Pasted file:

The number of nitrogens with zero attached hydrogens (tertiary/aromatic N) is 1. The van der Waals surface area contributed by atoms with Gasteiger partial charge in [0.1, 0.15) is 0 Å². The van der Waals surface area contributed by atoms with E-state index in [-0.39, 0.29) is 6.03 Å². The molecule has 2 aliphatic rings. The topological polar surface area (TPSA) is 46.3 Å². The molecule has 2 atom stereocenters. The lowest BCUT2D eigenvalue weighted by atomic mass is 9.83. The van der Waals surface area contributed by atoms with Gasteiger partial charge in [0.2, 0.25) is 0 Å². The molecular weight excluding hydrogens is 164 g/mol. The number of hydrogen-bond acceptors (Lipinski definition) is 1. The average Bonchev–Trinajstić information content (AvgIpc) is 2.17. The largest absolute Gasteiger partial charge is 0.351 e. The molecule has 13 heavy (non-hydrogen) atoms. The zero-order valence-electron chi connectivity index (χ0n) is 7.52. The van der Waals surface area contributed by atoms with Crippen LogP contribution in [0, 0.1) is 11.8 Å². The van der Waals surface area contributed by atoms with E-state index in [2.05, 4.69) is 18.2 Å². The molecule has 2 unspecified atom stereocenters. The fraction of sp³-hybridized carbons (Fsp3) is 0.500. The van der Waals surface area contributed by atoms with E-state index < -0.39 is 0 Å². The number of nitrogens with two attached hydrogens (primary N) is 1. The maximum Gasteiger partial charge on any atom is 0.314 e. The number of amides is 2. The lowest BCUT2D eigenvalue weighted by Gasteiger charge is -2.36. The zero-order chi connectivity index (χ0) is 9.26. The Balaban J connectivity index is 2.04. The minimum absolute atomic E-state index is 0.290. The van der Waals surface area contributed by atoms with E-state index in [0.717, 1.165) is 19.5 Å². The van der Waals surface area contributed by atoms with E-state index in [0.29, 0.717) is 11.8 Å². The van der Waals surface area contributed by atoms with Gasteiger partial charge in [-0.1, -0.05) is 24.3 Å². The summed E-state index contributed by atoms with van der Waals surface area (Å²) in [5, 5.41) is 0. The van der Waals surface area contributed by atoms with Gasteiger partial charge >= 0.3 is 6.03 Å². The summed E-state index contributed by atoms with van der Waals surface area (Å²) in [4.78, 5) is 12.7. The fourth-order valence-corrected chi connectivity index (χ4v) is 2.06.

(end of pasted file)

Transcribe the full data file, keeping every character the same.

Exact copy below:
The number of nitrogens with zero attached hydrogens (tertiary/aromatic N) is 1. The van der Waals surface area contributed by atoms with Gasteiger partial charge in [0.1, 0.15) is 0 Å². The van der Waals surface area contributed by atoms with E-state index in [-0.39, 0.29) is 6.03 Å². The molecule has 2 aliphatic rings. The topological polar surface area (TPSA) is 46.3 Å². The molecule has 2 atom stereocenters. The lowest BCUT2D eigenvalue weighted by atomic mass is 9.83. The van der Waals surface area contributed by atoms with Gasteiger partial charge in [0.2, 0.25) is 0 Å². The molecular weight excluding hydrogens is 164 g/mol. The number of hydrogen-bond acceptors (Lipinski definition) is 1. The average Bonchev–Trinajstić information content (AvgIpc) is 2.17. The largest absolute Gasteiger partial charge is 0.351 e. The molecule has 13 heavy (non-hydrogen) atoms. The zero-order valence-electron chi connectivity index (χ0n) is 7.52. The van der Waals surface area contributed by atoms with Crippen LogP contribution in [0, 0.1) is 11.8 Å². The van der Waals surface area contributed by atoms with E-state index in [2.05, 4.69) is 18.2 Å². The molecule has 2 unspecified atom stereocenters. The fraction of sp³-hybridized carbons (Fsp3) is 0.500. The van der Waals surface area contributed by atoms with E-state index < -0.39 is 0 Å². The number of nitrogens with two attached hydrogens (primary N) is 1. The maximum Gasteiger partial charge on any atom is 0.314 e. The number of amides is 2. The lowest BCUT2D eigenvalue weighted by Gasteiger charge is -2.36. The zero-order chi connectivity index (χ0) is 9.26. The Balaban J connectivity index is 2.04. The minimum absolute atomic E-state index is 0.290. The van der Waals surface area contributed by atoms with E-state index in [0.717, 1.165) is 19.5 Å². The van der Waals surface area contributed by atoms with E-state index in [0.29, 0.717) is 11.8 Å². The van der Waals surface area contributed by atoms with Gasteiger partial charge in [-0.1, -0.05) is 24.3 Å². The summed E-state index contributed by atoms with van der Waals surface area (Å²) in [5, 5.41) is 0. The van der Waals surface area contributed by atoms with Gasteiger partial charge >= 0.3 is 6.03 Å². The summed E-state index contributed by atoms with van der Waals surface area (Å²) in [4.78, 5) is 12.7. The fourth-order valence-corrected chi connectivity index (χ4v) is 2.06.